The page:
Provence rosé: pink is the heart of southern France
There are ample good reasons why the southern French region of Provence is not just a popular holiday destination, but a region whose real estate is a hot commodity with Paris socialites and the Brangelinas of the world. An abundance of sun, luscious countrysides, fields of lavender and golden sunflowers, olive trees, stone-walled country estates, azure blue‒sky seashores, beaches filled with beautiful people … what’s not to love?
And don’t forget the cuisine, which is based on an abundance of fresh fruit, vegetables, olive oil, nuts and fish (the staples of the Mediterranean diet) and also truffles, chevre, wild boar and lamb. It’s more common than not for locals and tourists alike to sip rosé while enjoying soupe au pistou (vegetable soup with pesto), grilled sardines, bouillabaisse, pumpkin soup with roasted chestnuts, ratatouille, pissaladière (onion tart) and salade Niçoise.
The explosion in the popularity of the region’s wines is surely due to all the reasons previously stated — with just cause. The wines of Provence are fresh, vibrant, flavourful, immensely drinkable and great with food.
I was impressed by the savoury, ripe and fresh red and white wines from Château Beaulieu, Mas de Cadenet and, in particular Domaine Ott. But it’s the rosés that are the real stars.
The rosé wines of Provence account for 88 per cent of the region’s total wine production. Local wine regulations require rosé (and red) wines to always be a blend. The main grapes include Grenache, Syrah, Cinsault, Carignan, Mourvèdre, Tibouren and Cabernet Sauvignon.
Fresh, dry, fruity, savoury, round and tones of mineral characterize what is generally referred to as the Provençal style. The gusty Mistral winds keep the grapes dry and healthy while contributing to the natural vibrancy (for rosé, white and red).
According to Vins de Provence, rosé consumption in France has more than doubled in the last 20 years and, over the past five years, Provençal rosé exports have dramatically increased. Matthieu Negrel of Mas de Cadenet has seen his rosé sales to the US double every year since 2009. Domaine Ott’s rosé wines, which sell for US$50 and are referred to in NYC as the “pool juice of the Hamptons,” are on tight allocation and always sell out.
The wines are fun, well made, accessible, complex, versatile food wines and well suited to casual, unstructured meals, tapas-style dining and ethnic cuisines. Provence rosé appeals to a new generation of wine drinker free from pretentious biases and true wine lovers who drink what they like as opposed to what someone else thinks they should be drinking. They represent quality, simplicity, a focus on what’s important and the ability to leave your troubles behind (as least for a few moments).
I said it while I was there and many times since I’ve been back: Provence rosé is more than just a style of wine. It represents more than just a way of life. Provence … it’s a state of mind.
Domaine Ott Clos Mireille Rosé 2013, Côtes de Provence ($60)
A lovely pale pink colour with aromas and flavours of strawberry, grapefruit and lime citrus, fresh herbs, soft texture, lively crisp acidity and a refreshing quaffability while still possessing an intriguing complexity. Perfect as an aperitif, versatile with a range of hors d’oeuvres and lovely with fresh seafood or poached chicken and fish. Grenache, Cinsault and Syrah.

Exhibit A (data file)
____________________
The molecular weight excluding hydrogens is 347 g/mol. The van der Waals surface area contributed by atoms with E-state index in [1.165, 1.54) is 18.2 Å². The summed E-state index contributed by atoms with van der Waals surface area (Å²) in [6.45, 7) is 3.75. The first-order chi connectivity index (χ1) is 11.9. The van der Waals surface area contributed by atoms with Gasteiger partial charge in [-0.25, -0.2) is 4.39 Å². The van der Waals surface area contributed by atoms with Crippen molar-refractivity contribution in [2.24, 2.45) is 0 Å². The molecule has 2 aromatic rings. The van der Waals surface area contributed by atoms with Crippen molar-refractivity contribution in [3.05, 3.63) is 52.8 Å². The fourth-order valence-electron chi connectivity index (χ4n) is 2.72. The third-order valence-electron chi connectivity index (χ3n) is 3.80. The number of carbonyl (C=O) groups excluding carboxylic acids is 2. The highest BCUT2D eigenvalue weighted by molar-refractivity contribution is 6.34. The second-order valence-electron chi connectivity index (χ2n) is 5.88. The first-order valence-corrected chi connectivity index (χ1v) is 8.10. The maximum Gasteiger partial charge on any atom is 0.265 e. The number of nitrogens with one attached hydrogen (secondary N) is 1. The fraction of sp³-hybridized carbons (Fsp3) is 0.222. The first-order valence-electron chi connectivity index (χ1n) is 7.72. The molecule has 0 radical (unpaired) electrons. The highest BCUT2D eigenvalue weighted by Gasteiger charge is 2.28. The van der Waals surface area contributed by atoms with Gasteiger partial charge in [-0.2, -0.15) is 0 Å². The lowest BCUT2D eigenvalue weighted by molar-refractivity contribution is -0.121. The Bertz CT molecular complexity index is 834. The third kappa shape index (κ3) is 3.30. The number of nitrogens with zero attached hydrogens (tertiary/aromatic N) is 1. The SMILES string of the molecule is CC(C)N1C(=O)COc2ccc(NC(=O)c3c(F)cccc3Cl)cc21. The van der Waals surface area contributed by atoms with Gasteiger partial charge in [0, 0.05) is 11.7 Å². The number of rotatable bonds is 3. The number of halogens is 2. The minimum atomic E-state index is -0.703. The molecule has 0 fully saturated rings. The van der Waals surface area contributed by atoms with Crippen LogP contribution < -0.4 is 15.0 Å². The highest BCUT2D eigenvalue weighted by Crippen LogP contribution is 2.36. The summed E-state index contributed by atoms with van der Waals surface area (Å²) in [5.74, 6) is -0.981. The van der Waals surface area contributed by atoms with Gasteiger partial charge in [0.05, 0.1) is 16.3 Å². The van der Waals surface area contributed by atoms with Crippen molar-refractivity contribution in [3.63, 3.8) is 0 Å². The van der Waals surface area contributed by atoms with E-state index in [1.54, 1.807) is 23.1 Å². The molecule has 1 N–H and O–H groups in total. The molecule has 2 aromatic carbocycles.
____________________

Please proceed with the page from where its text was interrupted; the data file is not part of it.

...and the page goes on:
Domaine Ott Château de Selle Rosé 2013, Côtes de Provence ($60)
A beautiful fresh nose showing citrus, peach and a touch of spice with lovely flavours of citrus, a subtle, quaffable fruitiness and loads of savoury fresh herbs with great wet stone minerality and a refreshing finish. Grenache, Cinsault, Syrah and Cabernet Sauvignon.
Domaine Fontlade Vin Rosé Cuvée Saint Quinis 2013, Côteaux Varois en Provence ($30)
Elegant, full and fresh with aromas and flavours of strawberry, peach, fresh herbs and a touch of spice, quite minerally and chalky with bright acidity on the refreshing finish. Cinsault and Grenache.
Château Coussin Cuvée Cesar Rosé 2013, Sainte Victoire Côtes de Provence ($60)
Produced to honour the French artist Cesar, who is best known for his sculptures fabricated from scrap metal, the wine is savoury and full with strawberry and cranberry flavours and loads of fresh herbaceousness; full in the mid-palate and an elegant and lingering finish. Grenache, Cinsault and Syrah.
Mas de Cadenet Arbaude Rosé 2013, Côtes de Provence ($22)
Light salmon in colour with aromas and flavours of strawberry, citrus, red currant with a hint of anise. Refreshing, flavourful and easy drinking. Great as an aperitif or with peel-and-eat shrimp. Syrah, Cinsault and Grenache.
Mas de Cadenet Rosé 2013, Sainte Victoire Côtes de Provence ($28)
Quite complex with peach, grapefruit and spice, a bit of smokiness, good structure and depth with a full, mouth-filling texture and a long finish. A great match with grilled pork or Indian cuisine. Grenache, Cinsault and Syrah.
Mas de Cadenet Mas Negrel Cadenet Rosé 2013, Sainte Victoire Côtes de Provence ($40)
Quite complex on the nose with bright red fruit and vanilla; full-bodied and complex with cherry, currant and raspberry, liquorice and fresh herbs, slightly leesy with elegant tannins and a wonderful round finish. Fermenting and aging in used barrels gives the wine a unique weightiness and complexity that, if tasted completely blind, one would easily mistake it for a complex red wine. Pair with everything from shellfish to duck to grilled lamb. Grenache, Syrah and Cinsault.
Château Beaulieu Rosé 2013, Coteaux d’Aix-en-Provence ($22)
Quite fresh with floral aromas and hints of tropical fruit, flavours of citrus, lime and fresh herbs, well-structured, lovely minerality and a refreshing acidity on the finish. Syrah, Grenache, Cabernet Sauvignon and Cinsault.